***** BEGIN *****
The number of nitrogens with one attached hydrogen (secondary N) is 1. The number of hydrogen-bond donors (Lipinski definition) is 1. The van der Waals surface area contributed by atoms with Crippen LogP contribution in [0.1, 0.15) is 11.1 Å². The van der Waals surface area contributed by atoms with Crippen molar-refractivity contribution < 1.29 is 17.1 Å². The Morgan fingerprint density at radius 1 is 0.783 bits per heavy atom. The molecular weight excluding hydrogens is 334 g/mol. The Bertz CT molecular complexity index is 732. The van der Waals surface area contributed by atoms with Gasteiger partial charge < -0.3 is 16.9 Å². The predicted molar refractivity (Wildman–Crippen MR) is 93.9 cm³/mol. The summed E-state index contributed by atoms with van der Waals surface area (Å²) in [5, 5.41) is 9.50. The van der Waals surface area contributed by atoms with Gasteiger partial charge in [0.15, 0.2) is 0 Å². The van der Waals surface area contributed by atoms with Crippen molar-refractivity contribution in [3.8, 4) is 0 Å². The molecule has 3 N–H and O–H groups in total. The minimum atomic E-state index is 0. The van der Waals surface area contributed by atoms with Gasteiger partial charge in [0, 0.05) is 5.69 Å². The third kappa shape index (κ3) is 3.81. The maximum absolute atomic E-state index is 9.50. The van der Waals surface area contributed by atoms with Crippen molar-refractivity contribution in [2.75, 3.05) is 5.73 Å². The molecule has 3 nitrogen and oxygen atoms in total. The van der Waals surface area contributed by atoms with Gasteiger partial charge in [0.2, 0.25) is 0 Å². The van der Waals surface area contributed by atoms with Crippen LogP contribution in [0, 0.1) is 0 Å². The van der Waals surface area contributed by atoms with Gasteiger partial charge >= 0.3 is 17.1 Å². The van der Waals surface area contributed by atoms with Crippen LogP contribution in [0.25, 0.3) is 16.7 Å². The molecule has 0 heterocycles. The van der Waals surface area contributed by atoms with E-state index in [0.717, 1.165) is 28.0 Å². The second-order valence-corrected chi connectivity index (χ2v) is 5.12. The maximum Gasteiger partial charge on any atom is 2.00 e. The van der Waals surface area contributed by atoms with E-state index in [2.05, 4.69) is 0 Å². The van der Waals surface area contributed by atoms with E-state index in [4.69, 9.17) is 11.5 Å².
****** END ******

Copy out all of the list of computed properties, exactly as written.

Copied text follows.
The number of nitrogens with one attached hydrogen (secondary N) is 1. The number of hydrogen-bond donors (Lipinski definition) is 1. The van der Waals surface area contributed by atoms with Crippen LogP contribution in [0.1, 0.15) is 11.1 Å². The van der Waals surface area contributed by atoms with Crippen molar-refractivity contribution < 1.29 is 17.1 Å². The Morgan fingerprint density at radius 1 is 0.783 bits per heavy atom. The molecular weight excluding hydrogens is 334 g/mol. The Bertz CT molecular complexity index is 732. The van der Waals surface area contributed by atoms with Gasteiger partial charge < -0.3 is 16.9 Å². The predicted molar refractivity (Wildman–Crippen MR) is 93.9 cm³/mol. The summed E-state index contributed by atoms with van der Waals surface area (Å²) in [5, 5.41) is 9.50. The van der Waals surface area contributed by atoms with Gasteiger partial charge in [0.15, 0.2) is 0 Å². The van der Waals surface area contributed by atoms with Crippen molar-refractivity contribution in [3.8, 4) is 0 Å². The molecule has 3 N–H and O–H groups in total. The minimum atomic E-state index is 0. The van der Waals surface area contributed by atoms with Gasteiger partial charge in [0, 0.05) is 5.69 Å². The third kappa shape index (κ3) is 3.81. The maximum absolute atomic E-state index is 9.50. The van der Waals surface area contributed by atoms with Crippen molar-refractivity contribution in [2.75, 3.05) is 5.73 Å². The molecule has 3 nitrogen and oxygen atoms in total. The van der Waals surface area contributed by atoms with Gasteiger partial charge in [0.2, 0.25) is 0 Å². The van der Waals surface area contributed by atoms with Crippen LogP contribution in [0, 0.1) is 0 Å². The van der Waals surface area contributed by atoms with Gasteiger partial charge >= 0.3 is 17.1 Å². The van der Waals surface area contributed by atoms with Crippen LogP contribution in [0.25, 0.3) is 16.7 Å². The molecule has 0 heterocycles. The van der Waals surface area contributed by atoms with E-state index in [0.717, 1.165) is 28.0 Å². The second-order valence-corrected chi connectivity index (χ2v) is 5.12. The maximum Gasteiger partial charge on any atom is 2.00 e. The van der Waals surface area contributed by atoms with E-state index in [2.05, 4.69) is 0 Å². The van der Waals surface area contributed by atoms with E-state index in [4.69, 9.17) is 11.5 Å².